Most American craft breweries make an India Pale Ale. They’re difficult to master, but they allow brewers to distinguish themselves through personalization.
With the explosive growth of IPAs since the 1990s, it’s easy to forget that craft beer only comprises approximately 8 percent of total beer volume in the U.S. Thus, many who do not follow the craft beer market closely do not realize its accelerating growth.
Those who don’t drink beer, or don’t care to explore any brews outside of the lager category, dismiss or ignore these releases as disgusting or elitist. Indeed, even feminist blog Jezebel, which prides itself on rejecting stereotypes, bills IPA drinkers as bros “rich enough to afford fancy beer.”
These views are errant, as even now the IPA category is expanding back to its birthplace.
The Economist is noticing a trend in Great Britain: British brewers are adopting American IPA recipes:
As the craft beer revolution has spread beyond America, so has the taste for IPA. Britain is undergoing a brewing revival alongside a foodie revolution, based on local produce and artisanal methods. Much the same is happening in other rich countries around the world, where breweries are springing up to serve up craft beers. Indeed, IPA has come full circle. Many British craft brewers are using new IPA recipes imported from America for their brews but again adapting them for local palates.
Clearly, the American craft beer market has successfully made an impact on the global beer market. I’m proud to live in a country where I can buy hundreds of different types of IPAs.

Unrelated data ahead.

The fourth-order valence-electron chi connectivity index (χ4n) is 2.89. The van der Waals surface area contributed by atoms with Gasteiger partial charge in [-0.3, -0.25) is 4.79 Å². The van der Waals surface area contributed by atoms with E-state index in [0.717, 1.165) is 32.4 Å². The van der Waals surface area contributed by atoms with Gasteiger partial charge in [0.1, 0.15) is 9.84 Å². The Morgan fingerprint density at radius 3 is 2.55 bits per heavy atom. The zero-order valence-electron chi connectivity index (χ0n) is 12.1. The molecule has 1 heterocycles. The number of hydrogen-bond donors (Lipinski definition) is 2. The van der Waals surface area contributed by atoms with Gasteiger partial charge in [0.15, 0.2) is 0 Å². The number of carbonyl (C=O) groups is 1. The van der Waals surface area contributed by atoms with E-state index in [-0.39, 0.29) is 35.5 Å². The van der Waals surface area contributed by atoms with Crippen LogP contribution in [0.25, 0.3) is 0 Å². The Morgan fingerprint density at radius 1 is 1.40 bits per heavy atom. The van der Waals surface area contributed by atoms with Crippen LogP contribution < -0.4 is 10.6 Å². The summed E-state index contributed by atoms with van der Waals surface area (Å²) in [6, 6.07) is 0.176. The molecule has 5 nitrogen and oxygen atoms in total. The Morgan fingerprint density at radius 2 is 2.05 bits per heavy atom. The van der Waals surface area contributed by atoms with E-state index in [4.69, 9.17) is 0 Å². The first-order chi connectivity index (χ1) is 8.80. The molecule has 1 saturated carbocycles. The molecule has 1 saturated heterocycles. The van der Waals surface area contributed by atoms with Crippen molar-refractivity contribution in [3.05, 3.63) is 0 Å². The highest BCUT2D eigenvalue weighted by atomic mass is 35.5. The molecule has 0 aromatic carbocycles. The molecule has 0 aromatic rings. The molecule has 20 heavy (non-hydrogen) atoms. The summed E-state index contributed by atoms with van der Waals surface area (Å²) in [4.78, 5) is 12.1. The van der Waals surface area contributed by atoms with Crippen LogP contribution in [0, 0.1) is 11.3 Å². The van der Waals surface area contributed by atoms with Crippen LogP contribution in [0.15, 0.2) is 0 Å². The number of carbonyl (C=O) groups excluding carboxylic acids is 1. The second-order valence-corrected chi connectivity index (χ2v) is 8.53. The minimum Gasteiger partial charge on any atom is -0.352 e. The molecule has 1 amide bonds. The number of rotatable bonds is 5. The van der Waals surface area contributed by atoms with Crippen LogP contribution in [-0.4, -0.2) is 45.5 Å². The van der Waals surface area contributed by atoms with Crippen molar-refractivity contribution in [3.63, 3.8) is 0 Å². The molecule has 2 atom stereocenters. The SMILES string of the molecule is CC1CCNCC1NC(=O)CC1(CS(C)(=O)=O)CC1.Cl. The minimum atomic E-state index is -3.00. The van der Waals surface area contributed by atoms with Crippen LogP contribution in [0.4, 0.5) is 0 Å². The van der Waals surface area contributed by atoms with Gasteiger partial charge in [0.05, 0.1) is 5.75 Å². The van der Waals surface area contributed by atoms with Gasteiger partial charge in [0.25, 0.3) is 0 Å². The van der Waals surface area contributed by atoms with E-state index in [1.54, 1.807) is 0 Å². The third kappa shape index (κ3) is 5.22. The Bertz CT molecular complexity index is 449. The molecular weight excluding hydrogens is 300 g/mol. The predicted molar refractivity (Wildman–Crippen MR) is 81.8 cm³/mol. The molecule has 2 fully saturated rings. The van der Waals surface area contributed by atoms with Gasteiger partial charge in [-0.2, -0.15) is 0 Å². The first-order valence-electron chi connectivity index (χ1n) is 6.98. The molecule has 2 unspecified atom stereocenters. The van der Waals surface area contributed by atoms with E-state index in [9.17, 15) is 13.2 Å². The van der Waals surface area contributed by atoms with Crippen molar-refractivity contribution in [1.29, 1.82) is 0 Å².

Interestingly, the Economist set up a somewhat false dichotomy between lagers and IPAs, as if the two were battling against each other for bar space.
Pale lagers dominate the world market, as they’re easy to drink in any season. Money follows the crisp, cold, and relatively tasteless brews of Anheuser-Busch InBev, SABMiller, Molson Coors, and a multitude of smaller regional lager brewers.
Can IPAs challenge the dominant position of these three behemoths, along with all the others? Probably not. But it’s wrong to consider the two types in competition when there is no real war. Cheap, light lagers appeal to all different kinds of drinkers, while IPAs are acquired tastes.
This is great news for American craft brewers and for drinkers of fine beer everywhere. But, just as it’s not wrong to enjoy cheap lagers, it’s also not right to convert every beer drinker to the side of IPAs. There’s definitely room in the middle.